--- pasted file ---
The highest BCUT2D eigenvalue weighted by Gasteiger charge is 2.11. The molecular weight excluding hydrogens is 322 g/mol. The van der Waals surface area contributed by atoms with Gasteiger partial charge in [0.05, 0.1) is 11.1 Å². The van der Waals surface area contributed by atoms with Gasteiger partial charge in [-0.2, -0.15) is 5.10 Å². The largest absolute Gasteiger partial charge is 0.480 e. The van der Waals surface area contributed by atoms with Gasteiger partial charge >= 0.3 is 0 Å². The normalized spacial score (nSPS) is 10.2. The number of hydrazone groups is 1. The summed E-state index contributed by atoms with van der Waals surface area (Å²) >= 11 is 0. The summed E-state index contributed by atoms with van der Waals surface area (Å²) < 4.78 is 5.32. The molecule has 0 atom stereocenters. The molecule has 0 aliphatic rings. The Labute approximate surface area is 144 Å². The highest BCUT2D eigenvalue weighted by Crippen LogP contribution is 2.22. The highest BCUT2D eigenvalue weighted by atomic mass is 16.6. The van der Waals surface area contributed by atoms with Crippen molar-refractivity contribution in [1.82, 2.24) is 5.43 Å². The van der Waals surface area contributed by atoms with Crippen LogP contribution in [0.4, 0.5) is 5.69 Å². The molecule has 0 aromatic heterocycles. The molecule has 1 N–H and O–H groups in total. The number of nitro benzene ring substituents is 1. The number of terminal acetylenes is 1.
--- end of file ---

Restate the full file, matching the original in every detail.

The highest BCUT2D eigenvalue weighted by Gasteiger charge is 2.11. The molecular weight excluding hydrogens is 322 g/mol. The van der Waals surface area contributed by atoms with Gasteiger partial charge in [0.05, 0.1) is 11.1 Å². The van der Waals surface area contributed by atoms with Gasteiger partial charge in [-0.2, -0.15) is 5.10 Å². The largest absolute Gasteiger partial charge is 0.480 e. The van der Waals surface area contributed by atoms with Gasteiger partial charge >= 0.3 is 0 Å². The normalized spacial score (nSPS) is 10.2. The number of hydrazone groups is 1. The summed E-state index contributed by atoms with van der Waals surface area (Å²) >= 11 is 0. The summed E-state index contributed by atoms with van der Waals surface area (Å²) < 4.78 is 5.32. The molecule has 0 atom stereocenters. The molecule has 0 aliphatic rings. The Labute approximate surface area is 144 Å². The highest BCUT2D eigenvalue weighted by Crippen LogP contribution is 2.22. The highest BCUT2D eigenvalue weighted by atomic mass is 16.6. The van der Waals surface area contributed by atoms with Crippen molar-refractivity contribution in [1.82, 2.24) is 5.43 Å². The van der Waals surface area contributed by atoms with Crippen LogP contribution in [0.4, 0.5) is 5.69 Å². The molecule has 0 aromatic heterocycles. The molecule has 1 N–H and O–H groups in total. The number of nitro benzene ring substituents is 1. The number of terminal acetylenes is 1.